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Publication - Statistics Publication

Scottish Surveys Core Questions 2014

Published: 18 May 2016
ISBN:
9781786522610

Official statistics publication on equality groups across a range of measures from harmonised questions across the major SG population surveys.

103 page PDF

2.0MB

Contents
Scottish Surveys Core Questions 2014
9 Subnational Geographies

9 Subnational Geographies

A key strength of the SSCQ is the ability to provide statistics at geographical levels smaller than Scotland as a whole. Results by local authority are available in the supplementary tables published alongside this report [49] . In this section we examine the relevant subnational geographies relating to the indicators, i.e. Health Boards and Police Scotland Divisions.

Where statistical testing is used to identify differences, contrasts are constructed to compare each area to the national average excluding that area, for example to check if Fife is significantly different to the rest of Scotland taken together.

Where p-values are provided, a value of less than 0.05 indicates statistical significance at the 95% level. For more information about statistical tests, see section 11.11.

9.1 General Health

"Good" or "Very good" general health varies between 69% and 80% across health boards. Lower levels can be found in Ayrshire & Arran and Dumfries & Galloway health boards. Higher levels are found in Orkney, Shetland, Lothian and Grampian.

Figure 23: General health by Health Board area, 2014

Figure 23: General health by Health Board area, 2014

Across the time series, Lothian has remained above the national average on this indicator for the past three years (2012-14), and Grampian for the past two years (2013-14). Ayrshire & Arran is below national average in 2014, as it was in 2012. No other health boards differ significantly from the national average.

Table 78: General health by Health Board area; changes from 2013 and 2012

Health Board 2014

Change from 2013

Change from 2012

Ayrshire & Arran

69.4

± 2.6

-2.2

-0.1

Borders

72.9

± 4.7

-4.6

-3.1

Dumfries and Galloway

69.4

± 4.3

-5.3

-1.8

Fife

75.6

± 2.8

+1.5

+2.9

Forth Valley

75.3

± 2.8

-3.2

+2.0

Grampian

77.2

± 2.1

-1.4

+2.1

Greater Glasgow & Clyde

72.1

± 1.5

-0.3

+0.5

Highland

74.6

± 2.7

-3.5

-2.0

Lanarkshire

72.2

± 2.5

+2.1

+0.7

Lothian

78.6

± 1.8

-0.5

+2.0

Orkney

79.7

± 5.1

+2.0

-3.6

Shetland

79.2

± 5.4

+5.9

+3.1

Tayside

72.3

± 2.8

-4.1

-5.2

Western Isles

76.2

± 4.9

+0.3

-0.5

SCOTLAND

74.1

± 0.7

-1.0

+0.4

9.2 Long-term Limiting Health Conditions

Figure 24: Long-term limiting health conditions by Health Board Area, 2014

Figure 24: Long-term limiting health conditions by Health Board Area, 2014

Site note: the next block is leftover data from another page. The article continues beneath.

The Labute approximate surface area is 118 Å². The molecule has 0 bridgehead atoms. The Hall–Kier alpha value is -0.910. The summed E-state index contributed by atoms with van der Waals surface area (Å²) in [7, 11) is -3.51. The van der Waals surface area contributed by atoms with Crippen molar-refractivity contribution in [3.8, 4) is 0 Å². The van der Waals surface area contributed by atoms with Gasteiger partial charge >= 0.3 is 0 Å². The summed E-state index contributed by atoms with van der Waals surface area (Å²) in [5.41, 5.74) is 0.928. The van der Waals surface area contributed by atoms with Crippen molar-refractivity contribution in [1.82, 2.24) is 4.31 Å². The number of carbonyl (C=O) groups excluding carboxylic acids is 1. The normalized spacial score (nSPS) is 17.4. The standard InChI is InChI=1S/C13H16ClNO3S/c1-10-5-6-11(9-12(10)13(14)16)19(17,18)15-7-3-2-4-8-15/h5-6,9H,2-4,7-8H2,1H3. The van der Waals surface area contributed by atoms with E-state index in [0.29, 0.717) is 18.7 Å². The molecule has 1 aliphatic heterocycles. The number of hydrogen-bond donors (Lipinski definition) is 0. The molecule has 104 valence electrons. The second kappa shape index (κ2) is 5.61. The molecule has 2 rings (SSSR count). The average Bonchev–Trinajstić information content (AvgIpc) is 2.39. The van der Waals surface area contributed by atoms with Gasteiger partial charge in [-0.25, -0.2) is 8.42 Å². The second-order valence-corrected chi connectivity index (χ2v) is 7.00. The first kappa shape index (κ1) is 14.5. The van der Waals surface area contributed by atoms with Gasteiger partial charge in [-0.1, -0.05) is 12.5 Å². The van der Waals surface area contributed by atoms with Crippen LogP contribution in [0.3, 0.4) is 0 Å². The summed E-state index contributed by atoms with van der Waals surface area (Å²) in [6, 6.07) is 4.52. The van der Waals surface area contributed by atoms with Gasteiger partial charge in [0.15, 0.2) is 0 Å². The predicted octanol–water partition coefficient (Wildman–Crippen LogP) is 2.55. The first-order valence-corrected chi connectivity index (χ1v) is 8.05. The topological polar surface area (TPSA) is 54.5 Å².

Ayrshire & Arran has the highest prevalence of limiting long-term health conditions at 28.7%, and has shown above average levels on this indicator throughout the timeseries from 2012. The level in Tayside is also higher than the national average (p=0.037) at 25.8%.

Grampian and Lothian have had consistently lower levels throughout the time series (2012-14). The rate in Lothian was 20.9% and in Grampain was 19.8% in 2014, both lower than the national average (p=0.017 and p<0.01 respectively).

Table 79: Long-term limiting health conditions by Health Board area; changes from 2013 and 2012

Health Board 2014

Change from 2013

Change from 2012

Ayrshire & Arran

28.7

± 2.5

+1.6

+0.5

Borders

23.5

± 4.3

-1.0

+0.3

Dumfries and Galloway

24.4

± 3.7

+1.3

-2.0

Fife

23.7

± 2.7

-2.0

-0.9

Forth Valley

21.3

± 2.6

+2.5

-0.0

Grampian

19.8

± 1.9

+1.2

-1.1

Greater Glasgow & Clyde

24.0

± 1.5

-0.0

-1.2

Highland

22.9

± 2.7

+3.2

-0.9

Lanarkshire

23.7

± 2.3

-0.7

-3.6

Lothian

20.9

± 1.7

+2.1

+0.1

Orkney

22.7

± 5.0

+6.8

+3.9

Shetland

21.1

± 5.3

-2.6

+0.0

Tayside

25.8

± 2.6

+3.5

+1.8

Western Isles

19.8

± 5.4

+0.4

+0.8

SCOTLAND

23.2

± 0.7

+1.0

-0.8

9.3 Smoking

Figure 25: Smoking prevalence by Health Board, SSCQ 2014

Figure 25: Smoking prevalence by Health Board, SSCQ 2014

Estimates of smoking rates across health boards do not deviate greatly from the national average. The only detectable differences are for Greater Glasgow and Clyde ( GGC), higher than the national average at 22.3% (p=0.036), and for Lothian health board, which is below the national average at 18.5% (p=0.042).

Table 80: Smoking prevalence by Health Board area, SSCQ 2014; changes from 2013 and 2012

Health Board 2014

Change from 2013

Change from 2012

Ayrshire & Arran

22.2

± 2.4

-1.9

-1.9

Borders

16.9

± 3.8

-1.9

-3.0

Dumfries and Galloway

23.7

± 4.0

+4.7

+0.1

Fife

19.8

± 2.8

-3.1